How to Teach Religion by George Herbert Betts


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Page 2


X. MAKING TRUTH VIVID 165

Vividness of impression necessary to lasting value--The _whole_ mind
involved in religion--Learning to think in religion--Protecting
children against intellectual difficulties--The appeal of religion
to the imagination--Guiding principles for the religious
imagination--The use of the memory in religion--Laws of memory--How
to memorize--Problems for discussion.


XI. TYPES OF TEACHING 183

The several types of lessons for religious instruction--The
informational lesson--The use of the inductive lesson--The deductive
lesson in religion--The application of drill to religious
teaching--The lesson in appreciation--Conducting the review
lesson--How to make the lesson assignment--Questions and problems.


XII. METHODS USED IN THE RECITATION 201

Methods of procedure for the lesson hour--The use of the topical
method--Place and dangers of the lecture method--Securing
participation from the class--The question method--Principles of
good questioning--The treatment of answers--The story
method--Guiding principles in story teaching--The teaching method of
Jesus--Jesus the embodiment of all scientific pedagogy--Questions
and problems.




EDITOR'S INTRODUCTION

The teacher of religion needs to be very sure of himself at one point.
He ought to be able to answer affirmatively the question, "Have I the
prophetic impulse in my teaching?" Sooner or later, practical
difficulties will "come not singly but by battalions," and the spirit
needs to be fortified against discouragement. When driven back to the
second or third line defense it is important that such a line really
exists; the consciousness of being the spokesman for God makes the
teacher invulnerable and unconquerable.

But in order that this divine impulse may attain its greatest strength
and find the most direct, articulate, and effective expression, the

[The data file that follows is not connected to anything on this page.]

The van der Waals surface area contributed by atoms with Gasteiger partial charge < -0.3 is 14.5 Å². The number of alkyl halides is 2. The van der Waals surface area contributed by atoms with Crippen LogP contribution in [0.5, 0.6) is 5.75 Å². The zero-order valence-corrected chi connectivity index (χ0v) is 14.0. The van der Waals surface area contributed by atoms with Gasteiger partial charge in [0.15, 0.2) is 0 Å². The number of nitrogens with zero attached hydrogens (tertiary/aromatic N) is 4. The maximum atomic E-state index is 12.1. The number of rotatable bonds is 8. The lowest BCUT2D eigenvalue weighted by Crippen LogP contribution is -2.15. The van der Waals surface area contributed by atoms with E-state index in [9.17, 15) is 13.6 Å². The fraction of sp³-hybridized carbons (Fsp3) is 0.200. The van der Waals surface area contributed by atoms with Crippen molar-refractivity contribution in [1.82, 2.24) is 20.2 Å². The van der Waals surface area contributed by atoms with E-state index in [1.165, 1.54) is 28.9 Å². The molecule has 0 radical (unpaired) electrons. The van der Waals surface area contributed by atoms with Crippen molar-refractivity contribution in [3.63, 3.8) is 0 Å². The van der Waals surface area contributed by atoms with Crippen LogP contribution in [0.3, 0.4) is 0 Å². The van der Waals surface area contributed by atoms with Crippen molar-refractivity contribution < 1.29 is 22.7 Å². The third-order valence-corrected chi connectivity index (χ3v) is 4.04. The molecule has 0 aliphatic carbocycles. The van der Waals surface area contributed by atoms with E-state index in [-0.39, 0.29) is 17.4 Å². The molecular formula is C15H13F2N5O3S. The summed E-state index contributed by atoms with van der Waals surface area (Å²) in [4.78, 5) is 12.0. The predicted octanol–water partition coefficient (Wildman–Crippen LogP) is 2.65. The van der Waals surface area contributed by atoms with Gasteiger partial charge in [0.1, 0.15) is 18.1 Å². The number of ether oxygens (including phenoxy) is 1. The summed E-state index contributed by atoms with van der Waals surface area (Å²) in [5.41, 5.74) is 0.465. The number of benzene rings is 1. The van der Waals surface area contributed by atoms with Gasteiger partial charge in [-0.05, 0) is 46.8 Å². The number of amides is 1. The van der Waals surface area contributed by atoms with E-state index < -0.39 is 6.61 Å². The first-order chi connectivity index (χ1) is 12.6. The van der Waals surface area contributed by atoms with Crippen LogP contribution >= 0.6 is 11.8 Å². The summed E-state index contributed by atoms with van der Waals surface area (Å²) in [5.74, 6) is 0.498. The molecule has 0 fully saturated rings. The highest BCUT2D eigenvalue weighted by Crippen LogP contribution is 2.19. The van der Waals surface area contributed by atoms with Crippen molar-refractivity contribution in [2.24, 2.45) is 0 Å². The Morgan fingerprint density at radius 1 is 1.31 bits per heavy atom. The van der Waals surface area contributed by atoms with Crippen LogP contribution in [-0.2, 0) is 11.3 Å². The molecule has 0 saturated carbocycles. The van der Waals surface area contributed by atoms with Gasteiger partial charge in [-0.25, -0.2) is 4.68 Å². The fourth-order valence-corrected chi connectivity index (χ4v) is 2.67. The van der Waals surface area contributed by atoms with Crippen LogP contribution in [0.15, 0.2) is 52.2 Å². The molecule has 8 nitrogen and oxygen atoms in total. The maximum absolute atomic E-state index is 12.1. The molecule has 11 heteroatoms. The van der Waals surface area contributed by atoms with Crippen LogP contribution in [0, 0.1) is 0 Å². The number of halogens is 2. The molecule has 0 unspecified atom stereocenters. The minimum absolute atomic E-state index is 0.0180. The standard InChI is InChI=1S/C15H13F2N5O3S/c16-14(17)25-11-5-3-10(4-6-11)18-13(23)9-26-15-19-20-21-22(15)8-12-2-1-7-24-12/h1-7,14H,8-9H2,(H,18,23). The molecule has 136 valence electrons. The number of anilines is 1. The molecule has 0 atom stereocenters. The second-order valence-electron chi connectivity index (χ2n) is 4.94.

teacher must know _how_ as well as _what_ to teach. The most precious
spiritual energy may be lost because improperly directed or controlled.
Unhesitating insight into the solution of practical problems helps to
open up a channel through which the prophetic impulse can find fullest
expression.

There is no substitute for mastery of the technique of the teaching
process. Prayerful consecration cannot take its place. This ready
command of the methods of teaching, on the other hand, is in no sense an
equivalent of the consciousness of having been "called" or "chosen" to
teach religion. The two must go hand in hand. No one who feels himself
divinely appointed for this sacred task dares ignore the responsibility
of becoming a "workman not to be ashamed, _rightly_ dividing the word of
truth."

This volume by Dr. Betts offers the earnest teacher of religion an
exceptional opportunity to make more effective his ideal of
instruction. The treatment applies the best of modern educational
science to the problems of the church school, without, however, for a
moment, forgetting that a vital religious experience is the final goal
of all our teaching.

Besides setting forth the underlying principles of religious teaching in
a clear and definite way, the author has included in every chapter a
rich fund of illustration and concrete application which cannot fail to
prove immediately helpful in every church classroom. It is also believed
that students of religious education will find this treatment of method
by Professor Betts the most fundamental and sane that has yet appeared
in the field.

NORMAN E. RICHARDSON.



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Books | Photos | Paul Mutton | Sun 15th Sep 2019, 16:52